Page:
Editors were critical of the general nature of comments because, in their view, comments are too often negative, off the topic, uninformed and lacking civility. Several editors said a small number of individuals tend to dominate the online conversation. Asked how likely is it that their organizations will ban online commenting, 71 percent said it is unlikely and another 11 percent said they never would. Nine percent said it is very likely they will ban all comments and another 8 percent said such a step is likely. While the majority of editors who responded said they are not inclined to eliminate all comments on their sites, many attempt to ban readers who consistently abuse the website's policies on commenting or ignore the standards altogether. One editor said the comments don't reflect poorly on the website and that editors should spend less time worrying about the nature of the comments.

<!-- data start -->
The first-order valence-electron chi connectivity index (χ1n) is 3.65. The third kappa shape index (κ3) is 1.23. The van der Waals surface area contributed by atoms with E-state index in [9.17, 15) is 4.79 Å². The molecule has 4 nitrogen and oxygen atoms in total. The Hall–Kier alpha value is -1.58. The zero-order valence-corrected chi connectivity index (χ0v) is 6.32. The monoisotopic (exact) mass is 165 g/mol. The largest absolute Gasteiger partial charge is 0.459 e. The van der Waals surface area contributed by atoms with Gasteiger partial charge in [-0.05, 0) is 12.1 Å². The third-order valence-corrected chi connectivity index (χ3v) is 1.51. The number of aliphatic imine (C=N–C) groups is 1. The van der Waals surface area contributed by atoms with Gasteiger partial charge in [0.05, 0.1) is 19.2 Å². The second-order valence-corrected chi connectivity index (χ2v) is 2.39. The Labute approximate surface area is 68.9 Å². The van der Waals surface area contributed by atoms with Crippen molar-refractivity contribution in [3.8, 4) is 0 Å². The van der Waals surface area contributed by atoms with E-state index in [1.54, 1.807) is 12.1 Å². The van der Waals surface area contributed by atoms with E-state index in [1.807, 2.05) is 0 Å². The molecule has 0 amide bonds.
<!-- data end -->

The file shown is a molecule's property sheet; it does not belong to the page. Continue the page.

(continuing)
Fifty-five percent of those responding said they place a moderate amount of value on commenting and another 14 percent said they placed a great deal of value on it. Editors said the comments are beneficial because they encourage an exchange of ideas and that readers often have suggestions for follow-up stories or point out inaccuracies.
The editors surveyed seemed relatively split on the issue of allowing anonymous comments. Fifty-four percent do not allow anonymous postings, but 46 percent do. Only 38 percent of the news organizations require commenters to identify themselves by first and last name. Several editors noted they restrict commenting to online or print subscribers.